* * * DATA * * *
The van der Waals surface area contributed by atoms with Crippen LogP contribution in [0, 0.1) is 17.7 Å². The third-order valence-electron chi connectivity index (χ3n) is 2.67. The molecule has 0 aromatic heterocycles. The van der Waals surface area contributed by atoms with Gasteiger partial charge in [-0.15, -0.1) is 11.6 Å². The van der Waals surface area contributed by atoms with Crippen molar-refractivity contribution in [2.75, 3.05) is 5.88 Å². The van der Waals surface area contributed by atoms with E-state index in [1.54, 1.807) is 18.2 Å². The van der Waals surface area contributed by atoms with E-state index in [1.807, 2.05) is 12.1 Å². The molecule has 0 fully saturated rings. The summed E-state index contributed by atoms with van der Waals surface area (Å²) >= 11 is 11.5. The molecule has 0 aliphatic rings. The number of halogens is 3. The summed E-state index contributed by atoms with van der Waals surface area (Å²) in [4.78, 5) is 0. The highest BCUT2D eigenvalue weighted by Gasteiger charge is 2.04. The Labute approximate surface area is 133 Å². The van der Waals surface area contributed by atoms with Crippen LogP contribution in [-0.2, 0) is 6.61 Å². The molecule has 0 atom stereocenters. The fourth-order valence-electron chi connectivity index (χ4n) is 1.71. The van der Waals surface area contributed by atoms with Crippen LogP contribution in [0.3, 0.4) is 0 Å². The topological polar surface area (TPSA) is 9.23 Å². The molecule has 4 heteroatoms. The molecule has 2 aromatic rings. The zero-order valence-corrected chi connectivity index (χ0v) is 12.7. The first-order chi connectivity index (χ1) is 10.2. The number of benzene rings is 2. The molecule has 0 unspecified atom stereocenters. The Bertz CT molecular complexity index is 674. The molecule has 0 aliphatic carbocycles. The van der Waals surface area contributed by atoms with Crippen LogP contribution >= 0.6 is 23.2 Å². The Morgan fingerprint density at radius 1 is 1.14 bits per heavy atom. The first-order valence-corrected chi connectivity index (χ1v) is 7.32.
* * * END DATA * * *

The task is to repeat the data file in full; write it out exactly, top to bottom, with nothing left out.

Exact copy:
The van der Waals surface area contributed by atoms with Crippen LogP contribution in [0, 0.1) is 17.7 Å². The third-order valence-electron chi connectivity index (χ3n) is 2.67. The molecule has 0 aromatic heterocycles. The van der Waals surface area contributed by atoms with Gasteiger partial charge in [-0.15, -0.1) is 11.6 Å². The van der Waals surface area contributed by atoms with Crippen molar-refractivity contribution in [2.75, 3.05) is 5.88 Å². The van der Waals surface area contributed by atoms with E-state index in [1.54, 1.807) is 18.2 Å². The van der Waals surface area contributed by atoms with E-state index in [1.807, 2.05) is 12.1 Å². The molecule has 0 fully saturated rings. The summed E-state index contributed by atoms with van der Waals surface area (Å²) >= 11 is 11.5. The molecule has 0 aliphatic rings. The number of halogens is 3. The summed E-state index contributed by atoms with van der Waals surface area (Å²) in [4.78, 5) is 0. The highest BCUT2D eigenvalue weighted by Gasteiger charge is 2.04. The Labute approximate surface area is 133 Å². The van der Waals surface area contributed by atoms with Crippen LogP contribution in [-0.2, 0) is 6.61 Å². The molecule has 0 atom stereocenters. The fourth-order valence-electron chi connectivity index (χ4n) is 1.71. The van der Waals surface area contributed by atoms with Crippen LogP contribution in [0.3, 0.4) is 0 Å². The topological polar surface area (TPSA) is 9.23 Å². The molecule has 4 heteroatoms. The molecule has 2 aromatic rings. The zero-order valence-corrected chi connectivity index (χ0v) is 12.7. The first-order chi connectivity index (χ1) is 10.2. The number of benzene rings is 2. The molecule has 0 unspecified atom stereocenters. The Bertz CT molecular complexity index is 674. The molecule has 0 aliphatic carbocycles. The van der Waals surface area contributed by atoms with Crippen LogP contribution >= 0.6 is 23.2 Å². The Morgan fingerprint density at radius 1 is 1.14 bits per heavy atom. The first-order valence-corrected chi connectivity index (χ1v) is 7.32.